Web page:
by Michelle Gagnon
One of my all-time favorite books (and a popular gift for friends who write) is called, MORTIFICATION: WRITERS’ STORIES OF THEIR PUBLIC SHAME.
It includes vignettes from such storied authors as Roddy Doyle, Michael Ondaatje, and Val McDermid on the most embarrassing experiences they’ve ever had during their writing careers. For example, did you know that Margaret Atwood’s first-ever book signing took place in the Men’s Socks and Underwear section of a department store? Or that some of Chuck Palahniuk’s fans started throwing dinner rolls at him during an event in San Francisco? And apparently Stephen King was once forced to sign so many books that his fingers cracked and started to bleed.
Up until last October, my most mortifying moment as an author occurred at a local bookstore, when not a single person showed up for my reading.
And then along came Litquake.
Litquake is San Francisco’s premier literary festival, a week-long celebration of the written word that features hundreds of authors reading at dozens of events. More than 16,000 people attended last year. Being asked to participate is a big deal, particularly for one of the most coveted spots.
And for the 2011 series, I was included in a great one, entitled, “These Mean Streets: Reality and Fiction Collide.”
I was the only woman appearing on a slate with a former mob informant; the terrific writer, working PI, and all around great writer David Corbett; and a slew of other big names. The event was being held at Tosca Cafe, one of my favorite bars in San Francisco.
All in all, it was shaping up to be an exciting evening. Thanks largely to the fact that the event would be happening in a bar, I even managed to convince several friends who don’t ordinarily attend readings to come along.
You can never predict how big the crowd will be at one of these events, but that night, Tosca was packed. Standing room only, easily a couple hundred people in the room.
I was nervous, and hadn’t slept terribly well the night before. Too nervous to eat very much all day, in fact. So I did what any sane person would do–I drank a glass of wine to calm myself down.
I was scheduled to be the third reader of the evening. I sat through the first two, my mouth dry, palms slick with sweat, tapping the pages of my chapter on the table (to the growing irritation of my friends).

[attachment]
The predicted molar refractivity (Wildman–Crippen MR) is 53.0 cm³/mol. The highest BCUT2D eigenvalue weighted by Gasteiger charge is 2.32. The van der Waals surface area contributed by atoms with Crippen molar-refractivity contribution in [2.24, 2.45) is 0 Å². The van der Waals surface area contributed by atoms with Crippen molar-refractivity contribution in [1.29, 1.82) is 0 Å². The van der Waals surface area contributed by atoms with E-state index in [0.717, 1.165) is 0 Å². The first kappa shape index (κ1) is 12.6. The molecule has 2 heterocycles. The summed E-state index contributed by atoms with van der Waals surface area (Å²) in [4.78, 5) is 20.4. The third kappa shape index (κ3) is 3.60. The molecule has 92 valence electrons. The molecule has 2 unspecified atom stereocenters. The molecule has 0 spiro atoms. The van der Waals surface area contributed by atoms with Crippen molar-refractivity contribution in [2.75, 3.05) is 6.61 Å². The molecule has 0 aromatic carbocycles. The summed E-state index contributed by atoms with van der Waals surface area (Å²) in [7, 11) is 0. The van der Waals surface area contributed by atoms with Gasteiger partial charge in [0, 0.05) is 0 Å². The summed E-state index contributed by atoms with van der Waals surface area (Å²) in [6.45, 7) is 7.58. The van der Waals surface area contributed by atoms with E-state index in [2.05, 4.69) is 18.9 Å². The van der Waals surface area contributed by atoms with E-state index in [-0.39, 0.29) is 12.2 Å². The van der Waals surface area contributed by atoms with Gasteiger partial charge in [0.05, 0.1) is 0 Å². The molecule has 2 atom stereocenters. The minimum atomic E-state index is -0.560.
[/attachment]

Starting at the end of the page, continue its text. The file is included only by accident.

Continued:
And then, it was my turn.
I’ve performed in hundreds of dance performances, and have participated in dozens of author events over the past few years. One thing I know: the minute I get up there, the nervousness dissipates and I’m fine.
So there I was, standing in front of a microphone with a spotlight bearing down on me, facing this hot, crowded room.
Initially, everything was clipping along just fine. I read the first few pages of my chapter, and the crowd seemed appreciative–at least, no one was heckling or throwing things at me.
In the middle of page five, the words started swimming before my eyes. I paused and tried hard to force them back into focus. They refused to cooperate. I realized that for the space of at least a minute, I hadn’t said anything. Panicking, I tried to collect myself. I stood up tall, found my place, and got through another paragraph.
I’ve never fainted before in my life–never even came close. But next thing I know, I’m lying on my back with a total stranger inches from my face, yelling, “Were you locking out your knees?”
Which even in retrospect doesn’t seem to be the first thing you should ask someone who has just passed out cold.
Thankfully, there was an open booth behind me. According to my friends (who delighted in detailing the exact order of events after I’d recovered slightly), I said, “I’m dizzy,” then sat down hard in the booth behind me. After which I proceeded to plummet ungracefully into the lap of the woman occupying the banquette (featured in the photo above, right before we became much better acquainted).
And of course, this was the one and only time that I’d decided to wear a dress for a reading. Meaning that I pretty much flashed the entire audience. Thank God I was wearing tights.
My friends helped me outside and plied me with glasses of water and relatively fresh air (there were a lot of smokers around). Strangers came out to check on me. The rest of the reading proceeded inside; sadly, I missed most of it. As a favor, the event organizers let me get up and finish my story at the very end of the evening.
A week later, during the closing party, Litquake impresario Jack Boulware informed me that they’ve never had an author faint before–apparently it was the talk of the organizing committee. So much so that they’re debating naming an honorary award after me next year. Word is still out on whether it will be bestowed for passing out or remaining conscious.
So now, should the editors of MORTIFICATION ever contact me, I can assuredly put Stephen King’s most embarrassing moment to shame.
I’d love to hear about your most mortifying experience, either during and event or really, at any point in your life. Please. It will make me feel better.